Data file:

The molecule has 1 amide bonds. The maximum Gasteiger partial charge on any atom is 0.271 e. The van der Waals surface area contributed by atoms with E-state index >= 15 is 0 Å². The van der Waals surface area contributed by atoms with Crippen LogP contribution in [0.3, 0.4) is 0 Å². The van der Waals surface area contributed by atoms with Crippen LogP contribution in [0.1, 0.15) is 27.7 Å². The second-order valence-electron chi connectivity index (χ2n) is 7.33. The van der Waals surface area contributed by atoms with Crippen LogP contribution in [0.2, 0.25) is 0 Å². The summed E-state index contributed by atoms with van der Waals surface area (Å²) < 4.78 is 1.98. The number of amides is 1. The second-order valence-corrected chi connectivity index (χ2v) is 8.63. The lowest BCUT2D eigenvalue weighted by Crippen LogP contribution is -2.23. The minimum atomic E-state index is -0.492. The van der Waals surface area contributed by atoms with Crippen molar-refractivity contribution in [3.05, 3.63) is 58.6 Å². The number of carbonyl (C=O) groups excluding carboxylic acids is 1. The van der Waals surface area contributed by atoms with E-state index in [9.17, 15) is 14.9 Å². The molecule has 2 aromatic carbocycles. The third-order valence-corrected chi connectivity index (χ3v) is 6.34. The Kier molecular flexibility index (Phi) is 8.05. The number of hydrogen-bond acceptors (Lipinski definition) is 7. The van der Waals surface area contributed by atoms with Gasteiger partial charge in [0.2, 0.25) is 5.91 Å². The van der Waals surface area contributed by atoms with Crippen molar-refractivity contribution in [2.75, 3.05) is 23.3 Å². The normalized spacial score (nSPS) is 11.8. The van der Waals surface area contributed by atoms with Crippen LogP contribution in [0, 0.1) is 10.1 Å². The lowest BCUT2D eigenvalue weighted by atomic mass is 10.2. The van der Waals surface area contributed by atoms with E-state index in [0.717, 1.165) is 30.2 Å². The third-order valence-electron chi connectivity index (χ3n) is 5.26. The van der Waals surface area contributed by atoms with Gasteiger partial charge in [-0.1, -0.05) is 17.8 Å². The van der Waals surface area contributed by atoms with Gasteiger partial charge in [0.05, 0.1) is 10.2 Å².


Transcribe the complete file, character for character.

The molecule has 1 amide bonds. The maximum Gasteiger partial charge on any atom is 0.271 e. The van der Waals surface area contributed by atoms with E-state index >= 15 is 0 Å². The van der Waals surface area contributed by atoms with Crippen LogP contribution in [0.3, 0.4) is 0 Å². The van der Waals surface area contributed by atoms with Crippen LogP contribution in [0.1, 0.15) is 27.7 Å². The second-order valence-electron chi connectivity index (χ2n) is 7.33. The van der Waals surface area contributed by atoms with Crippen LogP contribution in [0.2, 0.25) is 0 Å². The summed E-state index contributed by atoms with van der Waals surface area (Å²) < 4.78 is 1.98. The number of amides is 1. The second-order valence-corrected chi connectivity index (χ2v) is 8.63. The lowest BCUT2D eigenvalue weighted by Crippen LogP contribution is -2.23. The minimum atomic E-state index is -0.492. The van der Waals surface area contributed by atoms with Crippen molar-refractivity contribution in [3.05, 3.63) is 58.6 Å². The number of carbonyl (C=O) groups excluding carboxylic acids is 1. The van der Waals surface area contributed by atoms with E-state index in [9.17, 15) is 14.9 Å². The molecule has 2 aromatic carbocycles. The third-order valence-corrected chi connectivity index (χ3v) is 6.34. The Kier molecular flexibility index (Phi) is 8.05. The number of hydrogen-bond acceptors (Lipinski definition) is 7. The van der Waals surface area contributed by atoms with Gasteiger partial charge in [0.2, 0.25) is 5.91 Å². The van der Waals surface area contributed by atoms with Crippen molar-refractivity contribution in [2.75, 3.05) is 23.3 Å². The normalized spacial score (nSPS) is 11.8. The van der Waals surface area contributed by atoms with Crippen LogP contribution in [0, 0.1) is 10.1 Å². The lowest BCUT2D eigenvalue weighted by atomic mass is 10.2. The van der Waals surface area contributed by atoms with E-state index in [0.717, 1.165) is 30.2 Å². The third-order valence-electron chi connectivity index (χ3n) is 5.26. The van der Waals surface area contributed by atoms with Gasteiger partial charge in [-0.1, -0.05) is 17.8 Å². The van der Waals surface area contributed by atoms with Gasteiger partial charge in [0.05, 0.1) is 10.2 Å².